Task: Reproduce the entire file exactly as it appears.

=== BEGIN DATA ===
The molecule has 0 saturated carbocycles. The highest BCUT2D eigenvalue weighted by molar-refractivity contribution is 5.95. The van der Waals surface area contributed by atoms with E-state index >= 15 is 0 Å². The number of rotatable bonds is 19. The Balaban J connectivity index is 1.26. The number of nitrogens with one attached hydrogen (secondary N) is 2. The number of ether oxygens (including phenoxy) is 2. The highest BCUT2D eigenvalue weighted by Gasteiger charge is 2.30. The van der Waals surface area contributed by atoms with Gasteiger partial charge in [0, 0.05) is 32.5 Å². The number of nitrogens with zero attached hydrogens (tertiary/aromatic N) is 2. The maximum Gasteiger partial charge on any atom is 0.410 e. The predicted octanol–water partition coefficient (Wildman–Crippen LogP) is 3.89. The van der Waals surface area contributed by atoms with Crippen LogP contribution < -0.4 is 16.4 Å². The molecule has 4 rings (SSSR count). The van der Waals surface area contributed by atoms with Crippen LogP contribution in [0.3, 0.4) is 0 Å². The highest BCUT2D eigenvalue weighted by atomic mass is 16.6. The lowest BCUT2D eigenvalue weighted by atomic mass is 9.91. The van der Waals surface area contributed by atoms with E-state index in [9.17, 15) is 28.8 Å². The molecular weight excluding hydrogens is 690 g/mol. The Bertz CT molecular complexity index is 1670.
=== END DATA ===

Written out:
The molecule has 0 saturated carbocycles. The highest BCUT2D eigenvalue weighted by molar-refractivity contribution is 5.95. The van der Waals surface area contributed by atoms with E-state index >= 15 is 0 Å². The number of rotatable bonds is 19. The Balaban J connectivity index is 1.26. The number of nitrogens with one attached hydrogen (secondary N) is 2. The number of ether oxygens (including phenoxy) is 2. The highest BCUT2D eigenvalue weighted by Gasteiger charge is 2.30. The van der Waals surface area contributed by atoms with Gasteiger partial charge in [0, 0.05) is 32.5 Å². The number of nitrogens with zero attached hydrogens (tertiary/aromatic N) is 2. The maximum Gasteiger partial charge on any atom is 0.410 e. The predicted octanol–water partition coefficient (Wildman–Crippen LogP) is 3.89. The van der Waals surface area contributed by atoms with Crippen LogP contribution < -0.4 is 16.4 Å². The molecule has 4 rings (SSSR count). The van der Waals surface area contributed by atoms with Crippen LogP contribution in [0.3, 0.4) is 0 Å². The highest BCUT2D eigenvalue weighted by atomic mass is 16.6. The lowest BCUT2D eigenvalue weighted by atomic mass is 9.91. The van der Waals surface area contributed by atoms with E-state index in [9.17, 15) is 28.8 Å². The molecular weight excluding hydrogens is 690 g/mol. The Bertz CT molecular complexity index is 1670.